The 10 Best Books of 2014
The year’s best books, selected by the editors of The New York Times Book Review.
By Anthony Doerr
With brisk chapters and sumptuous language, Doerr’s second novel follows two characters whose paths will intersect in the waning days of World War II: an orphaned engineering prodigy recruited into the Nazi ranks, and a blind French girl who joins the Resistance. Tackling questions of survival, endurance and moral obligations during wartime, the book is as precise and artful and ingenious as the puzzle boxes the heroine’s locksmith father builds for her. Impressively, it is also a vastly entertaining feat of storytelling.
By Jenny Offill
Alfred A. Knopf, $22.95.
Offill’s slender and cannily paced novel, her second, assembles fragments, observations, meditations and different points of view to chart the course of a troubled marriage. Wry and devastating in equal measure, the novel is a cracked mirror that throws light in every direction — on music and literature; science and philosophy; marriage and motherhood and infidelity; and especially love and the grueling rigors of domestic life. Part elegy and part primal scream, it’s a profound and unexpectedly buoyant performance.
By Lily King
Atlantic Monthly Press, $25.
In 1933, the anthropologist Margaret Mead took a field trip to the Sepik River in New Guinea with her second husband; they met and collaborated with the man who would become her third. King has taken the known details of that actual event and created this exquisite novel, her fourth, about the rewards and disappointments of intellectual ambition and physical desire. The result is an intelligent, sensual tale told with a suitable mix of precision and heat.
By Akhil Sharma
W. W. Norton & Company, $23.95.
Sharma’s austere but moving novel tells the semi-autobiographical story of a family that immigrates from India to Queens, and has just begun to build a new life when the elder son suffers severe brain damage in a swimming pool accident. Deeply unnerving and gorgeously tender, the book chronicles how grief renders the parents unable to cherish and raise their other son; love, it suggests, becomes warped and jagged and even seemingly vanishes in the midst of mourning.
By Phil Klay
The Penguin Press, $26.95.
In this brilliant debut story collection, Klay — a former Marine who served in Iraq — shows what happens when young, heavily armed Americans collide with a fractured and deeply foreign country few of them even remotely understand. Iraq comes across not merely as a theater of war but as a laboratory for the human condition in extremis. The collection is hilarious, biting, whipsawing and sad: the best thing written so far on what the war did to people’s souls.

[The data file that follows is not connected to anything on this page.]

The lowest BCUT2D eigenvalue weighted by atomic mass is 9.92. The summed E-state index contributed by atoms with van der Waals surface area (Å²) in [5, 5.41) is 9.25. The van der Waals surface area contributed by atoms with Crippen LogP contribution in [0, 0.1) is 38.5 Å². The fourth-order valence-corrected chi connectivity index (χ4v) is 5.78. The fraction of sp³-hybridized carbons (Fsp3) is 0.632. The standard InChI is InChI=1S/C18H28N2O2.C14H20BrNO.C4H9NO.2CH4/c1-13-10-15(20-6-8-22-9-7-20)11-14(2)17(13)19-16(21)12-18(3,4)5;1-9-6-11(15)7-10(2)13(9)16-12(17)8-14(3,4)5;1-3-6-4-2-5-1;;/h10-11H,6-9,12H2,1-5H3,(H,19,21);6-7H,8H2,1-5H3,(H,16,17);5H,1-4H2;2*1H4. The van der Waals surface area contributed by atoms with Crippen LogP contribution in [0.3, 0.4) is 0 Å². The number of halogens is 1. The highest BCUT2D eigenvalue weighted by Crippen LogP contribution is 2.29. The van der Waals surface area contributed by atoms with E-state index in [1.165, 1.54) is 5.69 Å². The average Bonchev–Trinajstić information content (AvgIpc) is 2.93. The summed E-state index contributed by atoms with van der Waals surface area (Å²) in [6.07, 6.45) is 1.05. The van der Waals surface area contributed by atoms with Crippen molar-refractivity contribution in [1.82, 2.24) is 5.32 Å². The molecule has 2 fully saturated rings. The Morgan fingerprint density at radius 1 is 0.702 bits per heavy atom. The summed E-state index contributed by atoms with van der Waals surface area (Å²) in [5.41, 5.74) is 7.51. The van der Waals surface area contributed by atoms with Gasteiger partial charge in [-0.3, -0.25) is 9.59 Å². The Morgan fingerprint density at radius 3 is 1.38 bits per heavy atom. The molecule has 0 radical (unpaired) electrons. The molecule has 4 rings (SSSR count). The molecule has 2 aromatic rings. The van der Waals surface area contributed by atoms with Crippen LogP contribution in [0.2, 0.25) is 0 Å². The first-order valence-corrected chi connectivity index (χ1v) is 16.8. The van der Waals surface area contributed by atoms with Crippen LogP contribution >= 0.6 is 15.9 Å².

By Roz Chast
Cartoons, it turns out, are tailor-made for the absurdities of old age, illness and dementia. In Chast’s devastating and sublime graphic memoir, the odd dramas and repetitive minutiae find perfect expression in her signature antic drawings as she describes helping her parents navigate their final years — from packing up their cluttered Brooklyn apartment to getting a seat at the “right” table in the nursing home. No one has perfect parents, and no one can write a perfect book about them. But Chast has come close.
By Eula Biss
Graywolf Press, $24.
In this spellbinding blend of memoir, science journalism and literary criticism, Biss unpacks what the fear of vaccines tells us about larger anxieties involving purity, contamination and interdependency. Deeply researched and anchored in Biss’s own experiences as a new mother, this ferociously intelligent book is itself an inoculation against bad science and superstition, and a reminder that we owe one another our lives.
By Hermione Lee
Alfred A. Knopf, $35.
The life and times of that elusive, original miracle worker, the English novelist and biographer Penelope Fitzgerald, have been brilliantly captured by Lee, previously the author of masterly portraits of Virginia Woolf, Willa Cather and Edith Wharton. Growing up steeped in literature but sidetracked by the vicissitudes of life, Fitzgerald published her first book at 58 and did not become famous until she was 80. But her fiction, when it finally emerged, had a tamped-down force and intense compression, as if the decades-long wait had worked its own clarifying, crystallizing magic.
By Elizabeth Kolbert
Henry Holt & Company, $28.
Kolbert reports from the front lines of the violent collision between civilization and our planet’s ecosystem — from the Great Barrier Reef to her own backyard — in this, her third, book. Traveling to some of the world’s remotest corners, she examines how man-made climate change threatens to eliminate 20 to 50 percent of all living species on earth within this century. This is environmental writing at its most rigorous and richly detailed — and as riveting as any thriller.
By Lawrence Wright
Alfred A. Knopf, $27.95.
In 1978, over 13 days at Camp David, Anwar Sadat, Menachem Begin and Jimmy Carter hammered out a peace agreement between Israel and Egypt that remains the most profound diplomatic achievement to emerge from the Mideast conflict. In a fascinating account of the talks, Wright combines history, politics and, most of all, a gripping drama of three clashing personalities into a tale of constant plot twists and dark humor. He reminds us that Carter’s visionary idealism and doggedness represented an act of surpassing political courage.